Researchers say resistant starches can help with weight loss, and perhaps even reduce risks associated with diabetes and colon cancer.

If one of your goals for 2017 is to eat healthier, you might try a baked potato.

Or perhaps eat a banana that isn’t too ripe.

Or maybe some pasta.

A new report out of England concludes that foods like these that contain resistant starches have a number of health benefits with no known harmful side effects.

Researchers from the British Nutrition Foundation say more research is needed, but evidence indicates these starches can help people eat less and improve gut health and blood glucose control.

Their findings were published today in the Nutrition Bulletin.

The researchers also posted a video on the foundation’s website detailing their report.

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The researchers explain that resistant starch is not digested in the small intestine.

Instead, it is fermented in the large intestine, producing short fatty acid chains and becoming, in essence, a form of fiber.

Those acid chains act as an energy source for colonic cells.

The increase in fatty acids in the colon, the researchers say, helps prevent the development of abnormal cells in the gut.

Stacey Lockyer, a nutrition scientist at the foundation, told Healthline in an email that there is “consistent evidence that the consumption of resistant starch in place of digestible carbohydrates can aid blood glucose control.”

This interaction could have a potential benefit for people with type 2 diabetes.

In addition, Lockyer said, there is evidence resistant starch can improve gut health as well as reduce post-meal hunger by stimulating the release of gut hormones that suppress appetite.

She said some forms of resistant starch occur naturally in foods such as potatoes, bananas, and grains.

Resistant starch can also form naturally, she added, when starchy foods such as potatoes and pasta are cooked and then cooled.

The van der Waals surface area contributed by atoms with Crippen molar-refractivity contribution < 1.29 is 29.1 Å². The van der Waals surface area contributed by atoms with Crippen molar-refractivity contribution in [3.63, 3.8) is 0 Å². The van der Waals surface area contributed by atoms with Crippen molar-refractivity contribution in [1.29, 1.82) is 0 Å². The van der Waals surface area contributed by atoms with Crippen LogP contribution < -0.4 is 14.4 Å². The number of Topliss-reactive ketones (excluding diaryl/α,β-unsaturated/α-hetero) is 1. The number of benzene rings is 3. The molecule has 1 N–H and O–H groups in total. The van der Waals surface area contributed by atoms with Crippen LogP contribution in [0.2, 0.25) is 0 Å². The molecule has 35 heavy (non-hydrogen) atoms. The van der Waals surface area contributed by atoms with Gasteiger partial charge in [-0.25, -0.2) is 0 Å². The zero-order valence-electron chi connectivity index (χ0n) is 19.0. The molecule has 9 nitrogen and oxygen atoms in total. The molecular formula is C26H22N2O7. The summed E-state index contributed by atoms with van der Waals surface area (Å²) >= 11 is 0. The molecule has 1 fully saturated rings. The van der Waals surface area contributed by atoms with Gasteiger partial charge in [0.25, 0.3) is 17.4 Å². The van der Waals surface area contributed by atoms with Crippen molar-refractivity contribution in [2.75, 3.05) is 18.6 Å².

Regular consumption of these types of starchy foods, along with plenty of fruits, vegetables, and nuts, can improve health.

“We know that adequate intake of dietary fiber overall is important for achieving a healthy, balanced diet and reduces the risk of developing a range of chronic diseases including colon cancer, type 2 diabetes, and heart disease,” Lockyer said.

Susan Weiner, a registered dietitian and nutritionist, noted the benefits of resistant starches is a topic that tends to come and go in the health world.

She did say the benefits touted in the foundation report are backed up by some scientific evidence, although more research is needed.

Weiner also told Healthline that there is evidence resistant starches can suppress appetite, but she noted people still have to learn to stop eating when they are full.

They also need to eat healthy side dishes such as vegetables and fruits.

“Everything has to fit together,” she said.

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Whether you increase your intake of resistant starches or not, Weiner has some advice for people who have embarked on a New Year’s diet.

The nutritionist said she advises her clients to make specific goals instead of broad objectives.

Resolutions such as “losing weight,” “going to the gym more,” or “being healthier” are too general.

Weiner said choosing one specific goal is a better way to approach a weight loss challenge.

Resolutions such as drinking water instead of soda or eating one vegetarian meal a week are more helpful and more doable.

“Make one simple change at a time,” she suggested.

Weiner added that it’s better to decide what you’re going to do “more of” instead of what you’ll do “less of.”

“It’s not only what you’re taking out of a nutrition plan, it’s also what you’re putting in,” she said.

Weiner added that people come into January with some bad holiday eating habits.

She suggests throwing away any leftover food from the holiday season.

She also urges people to avoid the store aisles with candy that is now 50 percent off.

She adds that people tend to eat at restaurants a lot during the holidays, so returning to a schedule of home-cooked meals is a healthy decision.

“It’s all part of the puzzle,” she said.

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